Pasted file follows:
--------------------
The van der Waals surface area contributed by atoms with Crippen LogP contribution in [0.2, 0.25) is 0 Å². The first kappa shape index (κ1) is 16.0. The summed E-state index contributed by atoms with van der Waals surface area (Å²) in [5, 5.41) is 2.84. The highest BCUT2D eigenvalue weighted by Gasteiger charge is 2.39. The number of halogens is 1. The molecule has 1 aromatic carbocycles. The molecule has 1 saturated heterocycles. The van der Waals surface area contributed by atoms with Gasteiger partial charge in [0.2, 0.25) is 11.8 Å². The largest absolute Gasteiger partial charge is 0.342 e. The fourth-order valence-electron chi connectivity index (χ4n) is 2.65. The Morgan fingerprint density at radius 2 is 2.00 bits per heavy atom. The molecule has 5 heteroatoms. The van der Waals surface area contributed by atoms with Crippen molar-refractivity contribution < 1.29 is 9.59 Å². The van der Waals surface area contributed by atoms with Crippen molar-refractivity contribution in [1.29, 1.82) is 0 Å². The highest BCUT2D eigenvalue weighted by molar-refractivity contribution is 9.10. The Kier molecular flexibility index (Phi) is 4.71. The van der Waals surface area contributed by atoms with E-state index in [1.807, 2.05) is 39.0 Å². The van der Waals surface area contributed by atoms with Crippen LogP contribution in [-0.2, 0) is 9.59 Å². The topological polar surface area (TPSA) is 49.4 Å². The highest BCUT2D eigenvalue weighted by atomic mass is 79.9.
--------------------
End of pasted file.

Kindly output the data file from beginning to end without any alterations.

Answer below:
The van der Waals surface area contributed by atoms with Crippen LogP contribution in [0.2, 0.25) is 0 Å². The first kappa shape index (κ1) is 16.0. The summed E-state index contributed by atoms with van der Waals surface area (Å²) in [5, 5.41) is 2.84. The highest BCUT2D eigenvalue weighted by Gasteiger charge is 2.39. The number of halogens is 1. The molecule has 1 aromatic carbocycles. The molecule has 1 saturated heterocycles. The van der Waals surface area contributed by atoms with Gasteiger partial charge in [0.2, 0.25) is 11.8 Å². The largest absolute Gasteiger partial charge is 0.342 e. The fourth-order valence-electron chi connectivity index (χ4n) is 2.65. The Morgan fingerprint density at radius 2 is 2.00 bits per heavy atom. The molecule has 5 heteroatoms. The van der Waals surface area contributed by atoms with Crippen molar-refractivity contribution < 1.29 is 9.59 Å². The van der Waals surface area contributed by atoms with Crippen molar-refractivity contribution in [1.29, 1.82) is 0 Å². The highest BCUT2D eigenvalue weighted by molar-refractivity contribution is 9.10. The Kier molecular flexibility index (Phi) is 4.71. The van der Waals surface area contributed by atoms with E-state index in [1.807, 2.05) is 39.0 Å². The van der Waals surface area contributed by atoms with Crippen LogP contribution in [-0.2, 0) is 9.59 Å². The topological polar surface area (TPSA) is 49.4 Å². The highest BCUT2D eigenvalue weighted by atomic mass is 79.9.